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Analysing the analysts: the next generation of asset managers

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Date: 01. March 2022

  • Retail Funds
  • Fund Inception
Kevin Parker Kevin Parker, Sustainable Insight Capital Management

Many asset managers analyse the fundamentals of the companies they plan to include in their investment portfolios. Fund manager Kevin Parker adopts a completely different approach at his New York City-based fund boutique Sustainable Insight Capital Management (SICM). Instead, SICM studies the analyses of more than 10,000 research analysts. Parker, formerly head of asset management at Deutsche Bank, explains exactly how he adds value to his portfolio in an interview with Tim Habicht, founder and managing partner of the news platform Fundview. At his home office on his farm north of New York City, the fund manager discusses how he selects the most reliable analysts, what role ESG criteria play in his strategy and at his fund boutique, and how he aims to beat the highly efficient S&P 500 index.

You recently introduced your first strategy for the German market: the Sustainable Insight US Equity Fund. What’s the fund’s approach and how do you plan to add value for your investors?

Kevin Parker: Collecting and processing data is central to our strategy. We draw on publiclyaccessible data from more than 10,000 analysts worldwide. Our proprietary algorithm helps us to filter out the best research analysts from this data. On the basis of this data, we use solely the information from analysts who demonstrate the highest skill(the brightest and smartest analysts). We subsequently construct the portfolio with stocks from the US-American S&P 500 to deliver alpha for our investors.

Your process determines, analyses and monitors analysts' skills in order to extract the information from the very best of them. Why do you focus on the analysts rather than on company fundamentals?

We could of course also develop an algorithm that analyses the fundamentals of the companies themselves. But to be honest, a lot of other asset managers and fund boutiques are already doing exactly this using artificial intelligence, Big Data and machine learning. We want to stand out from our peers by focusing on analysts’ research reports and we want to look at companies through a different lens. We create added value through our algorithm, which evaluates large pools of data, as well as through the information supplied by the brightest and smartest analysts. If we just used an algorithm to analyse the companies’ fundamentals, it would be like hiring our own analysts. By analysing the research analysts, however, we’re far more diversified and can incorporate a very broad range of views.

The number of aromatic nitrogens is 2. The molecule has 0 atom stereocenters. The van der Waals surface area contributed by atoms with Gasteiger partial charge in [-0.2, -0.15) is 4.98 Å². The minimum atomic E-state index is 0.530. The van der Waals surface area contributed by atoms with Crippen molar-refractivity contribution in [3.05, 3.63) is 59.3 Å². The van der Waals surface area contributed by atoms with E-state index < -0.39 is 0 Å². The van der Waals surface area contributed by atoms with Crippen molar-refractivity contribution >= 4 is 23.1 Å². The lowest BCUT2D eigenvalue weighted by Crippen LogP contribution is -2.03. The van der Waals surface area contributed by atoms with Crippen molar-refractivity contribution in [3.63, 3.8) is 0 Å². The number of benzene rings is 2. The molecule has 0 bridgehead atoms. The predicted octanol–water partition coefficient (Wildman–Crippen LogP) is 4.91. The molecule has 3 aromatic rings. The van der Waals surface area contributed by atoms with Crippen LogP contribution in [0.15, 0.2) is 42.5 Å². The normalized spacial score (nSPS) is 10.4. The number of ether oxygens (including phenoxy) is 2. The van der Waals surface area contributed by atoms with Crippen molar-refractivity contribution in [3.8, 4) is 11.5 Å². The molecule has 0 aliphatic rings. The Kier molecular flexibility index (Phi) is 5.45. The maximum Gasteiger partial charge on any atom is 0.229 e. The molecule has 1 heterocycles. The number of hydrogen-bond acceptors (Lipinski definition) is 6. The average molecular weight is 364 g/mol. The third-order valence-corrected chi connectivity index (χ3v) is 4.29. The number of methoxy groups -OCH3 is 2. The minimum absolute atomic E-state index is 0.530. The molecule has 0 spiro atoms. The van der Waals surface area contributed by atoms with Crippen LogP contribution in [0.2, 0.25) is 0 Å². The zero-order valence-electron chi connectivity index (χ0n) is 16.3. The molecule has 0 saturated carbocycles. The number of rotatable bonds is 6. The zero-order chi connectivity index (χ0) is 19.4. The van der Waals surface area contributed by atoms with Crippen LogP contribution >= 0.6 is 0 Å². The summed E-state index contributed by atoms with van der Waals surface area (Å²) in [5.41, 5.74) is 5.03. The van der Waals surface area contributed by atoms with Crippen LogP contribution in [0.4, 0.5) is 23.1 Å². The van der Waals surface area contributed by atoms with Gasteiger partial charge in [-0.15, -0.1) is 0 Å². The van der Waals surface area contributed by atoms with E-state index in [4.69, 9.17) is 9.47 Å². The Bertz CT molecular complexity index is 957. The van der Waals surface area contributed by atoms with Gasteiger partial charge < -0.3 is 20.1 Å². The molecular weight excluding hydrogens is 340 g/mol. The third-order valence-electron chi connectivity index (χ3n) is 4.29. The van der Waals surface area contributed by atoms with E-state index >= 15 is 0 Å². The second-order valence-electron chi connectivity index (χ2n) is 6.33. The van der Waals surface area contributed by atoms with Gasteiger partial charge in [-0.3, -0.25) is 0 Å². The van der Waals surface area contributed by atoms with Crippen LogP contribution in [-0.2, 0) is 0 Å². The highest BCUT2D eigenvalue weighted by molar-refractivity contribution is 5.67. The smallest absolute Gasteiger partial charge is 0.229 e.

And it's probably more cost-effective than hiring lots of your own analysts?

Of course, and this is key to our business strategy: we want to deliver as much alpha as possible with as few employees as possible. From my experience as global head of asset management at Deutsche Bank or managing director at Morgan Stanley, I know only too well that the biggest costs for any asset manager are those for portfolio management and research. Our investment process is very systematic and based on our quantitative research tool. Therefore we don’t need to employ a huge amount of portfolio managers in the traditional sense. This is why we like to think of our ourselves as the next generation of asset managers.

Our goal is to separate the good analysts from the bad and to only use the information and data from the best.

Kevin Parker

You’ve amassed tens of millions of analyst recommendations from around the world for more than 20 years. What do you do with this data and how does it shape your strategy?

We’ve captured and analysed the data and publications of more than 50,000 analysts over the years. The crucial point is how we then, in the next step, analyse and evaluate the data available, which includes the analysts’ forecasts, statements and results. We ask ourselves in all walks of life who the best person is best for the job. For example, if I need a medical procedure, I ask myself: “Who’s the best doctor in the field?”. To find out who that doctor is, I do some research on the internet as well as read the doctor reviews and testimonials from previous patients. We thus analyse other people's capabilities day in day out in all sorts of situations. This doesn’t just happen at the doctor's office, but